Remembrance night for Jemma Redmond

Jemma Redmond
A remembrance night for Jemma Redmond will be held on Tuesday 8 November, Intersex day of Remembrance, organised by journalist and activist Kay Cairns. Kay gives a few words about their former partner, lost on 16 August 2016:

Jemma was an award-winning scientist working toward 3D printing innovations for fellow intersex folks and a variety of other medical needs with her startup Ourobotics. She lived in Ireland, born in Tallaght, near Dublin, and called Cork home.

Jemma Redmond was 38 when she died. She spent those years fighting back against society’s expectations of her. ‘Be a good boy, get a stable job…’ Jem figured out she was infertile, which lead to her discovering she was intersex. She’d always wanted kids… a ‘mini-me.’ It was a crushing realisation for her, along with finding out about her hidden medical history, and dealing with constant anxiety from street harassment as someone visibly different. As someone who always tries to look to the positive – I find strength in that she made it to 38.

Jem battled everything with humour, I guess it was her coping mechanism. I’ve been reminded by colleagues that one of the first 3D models she printed was of a middle finger, in protest to everyone who doubted her in her work. She was innovating cheaper methods of 3D printing to make it accessible to more people. She’d also dreams of setting about the creation of 3D printed uteri, to help other intersex people carry children.

Jem’s imagination was unstoppable, and she stopped at nothing to make her visions come to life. At the time we met, in 2012, Jem was using kitchen stoves as incubators for her printers. She came to live with me and the printers came with her. Eventually she found a hacker-space to work from. I visited one night for a tour and cycled home with her and a 3D printed octopus in hand.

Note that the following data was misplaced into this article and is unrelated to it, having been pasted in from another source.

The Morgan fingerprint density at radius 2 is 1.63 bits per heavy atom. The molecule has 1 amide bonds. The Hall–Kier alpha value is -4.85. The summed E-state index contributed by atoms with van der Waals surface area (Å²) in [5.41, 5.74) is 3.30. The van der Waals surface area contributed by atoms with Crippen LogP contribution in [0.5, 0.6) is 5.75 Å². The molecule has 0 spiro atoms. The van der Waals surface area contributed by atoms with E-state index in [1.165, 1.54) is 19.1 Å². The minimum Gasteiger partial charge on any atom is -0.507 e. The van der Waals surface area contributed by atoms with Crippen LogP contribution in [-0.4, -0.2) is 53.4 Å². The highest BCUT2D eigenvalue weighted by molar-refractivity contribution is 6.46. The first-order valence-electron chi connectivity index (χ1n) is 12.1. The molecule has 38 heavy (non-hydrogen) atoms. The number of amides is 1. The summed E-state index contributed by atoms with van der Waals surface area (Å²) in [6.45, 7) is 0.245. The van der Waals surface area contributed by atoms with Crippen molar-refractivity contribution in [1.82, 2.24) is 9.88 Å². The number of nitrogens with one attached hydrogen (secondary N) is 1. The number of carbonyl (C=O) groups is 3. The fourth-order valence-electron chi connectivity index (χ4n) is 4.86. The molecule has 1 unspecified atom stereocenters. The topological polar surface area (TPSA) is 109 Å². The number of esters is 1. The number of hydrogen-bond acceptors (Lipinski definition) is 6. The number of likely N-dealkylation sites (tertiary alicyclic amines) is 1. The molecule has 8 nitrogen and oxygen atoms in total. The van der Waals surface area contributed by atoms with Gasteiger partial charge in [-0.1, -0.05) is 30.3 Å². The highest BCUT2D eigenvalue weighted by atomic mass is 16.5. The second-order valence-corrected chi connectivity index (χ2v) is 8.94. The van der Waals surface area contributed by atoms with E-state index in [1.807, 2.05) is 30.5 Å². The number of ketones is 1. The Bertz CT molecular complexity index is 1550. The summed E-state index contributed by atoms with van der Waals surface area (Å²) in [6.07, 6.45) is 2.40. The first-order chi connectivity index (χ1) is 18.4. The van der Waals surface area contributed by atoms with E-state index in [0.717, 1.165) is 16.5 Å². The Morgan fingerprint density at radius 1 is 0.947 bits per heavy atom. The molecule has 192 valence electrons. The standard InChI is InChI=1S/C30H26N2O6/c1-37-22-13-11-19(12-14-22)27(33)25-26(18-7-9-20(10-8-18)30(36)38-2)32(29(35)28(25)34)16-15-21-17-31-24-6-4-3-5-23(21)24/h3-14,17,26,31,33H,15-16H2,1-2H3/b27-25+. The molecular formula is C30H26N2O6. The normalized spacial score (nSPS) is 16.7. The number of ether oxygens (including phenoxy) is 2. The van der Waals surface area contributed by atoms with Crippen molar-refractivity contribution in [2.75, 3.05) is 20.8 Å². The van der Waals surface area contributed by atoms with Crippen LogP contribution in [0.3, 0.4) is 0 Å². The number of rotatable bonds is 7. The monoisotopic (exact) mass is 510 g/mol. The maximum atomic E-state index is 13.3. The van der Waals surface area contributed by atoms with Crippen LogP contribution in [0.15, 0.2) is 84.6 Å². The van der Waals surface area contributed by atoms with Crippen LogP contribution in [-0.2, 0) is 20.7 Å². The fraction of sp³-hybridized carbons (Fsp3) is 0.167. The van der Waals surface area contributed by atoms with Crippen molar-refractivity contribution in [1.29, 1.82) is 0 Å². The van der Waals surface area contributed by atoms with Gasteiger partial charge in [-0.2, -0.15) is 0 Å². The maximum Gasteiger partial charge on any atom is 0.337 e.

I have so many memories that slowly seep back over the months since her loss. Small snapshots from our travel in the Netherlands, the UK, Belgium, and back at home. But it feels selfish to touch on them. Jemma had an impact on so many other people’s lives. Her warmth, her smile, her giggle. Her humour.

On Intersex Remembrance Day, November 8, I invite everyone to come commemorate Jemma in Dublin.

At Jemma’s funeral I left a note under one of the rocks on her grave. It read:

“Hey Jemma,
Kay here. I’m sitting beside you, thinking of our little moments and thinking of the incredible legacy you left.
We’re going to work to end this torment Jemma.
The world is incredibly shit. We’re going to make it better.
I love you. ❤”

That’s exactly what we’re going to do.

I hope to see you there if you can make it.

Love and solidarity. x


Read the obituary by Pádraig Beltran in The Guardian, 21 September
Ourobotics website

Event details:

Alex Robin Gardner, an intersex activist from the UK, will present a workshop about the intersex community and the struggles faced in society and the healthcare system.

Then we’ll settle down to watch the documentary Intersexion.

There’ll also be an oportunity for folks who knew Jemma to say some words.

We all know she loved chocolate, and so there’ll be a massive chocolate cake to dig into on the night.

If you’ve any suggestions for the running of the night, or would like to give a speech, pop me, Kay Cairns, a mail over at

Date and time: 7-10pm, Tuesday 8 November
Location: Basement, Outhouse, 105 Capel St, Dublin 1, Ireland

The event on Facebook
Outhouse website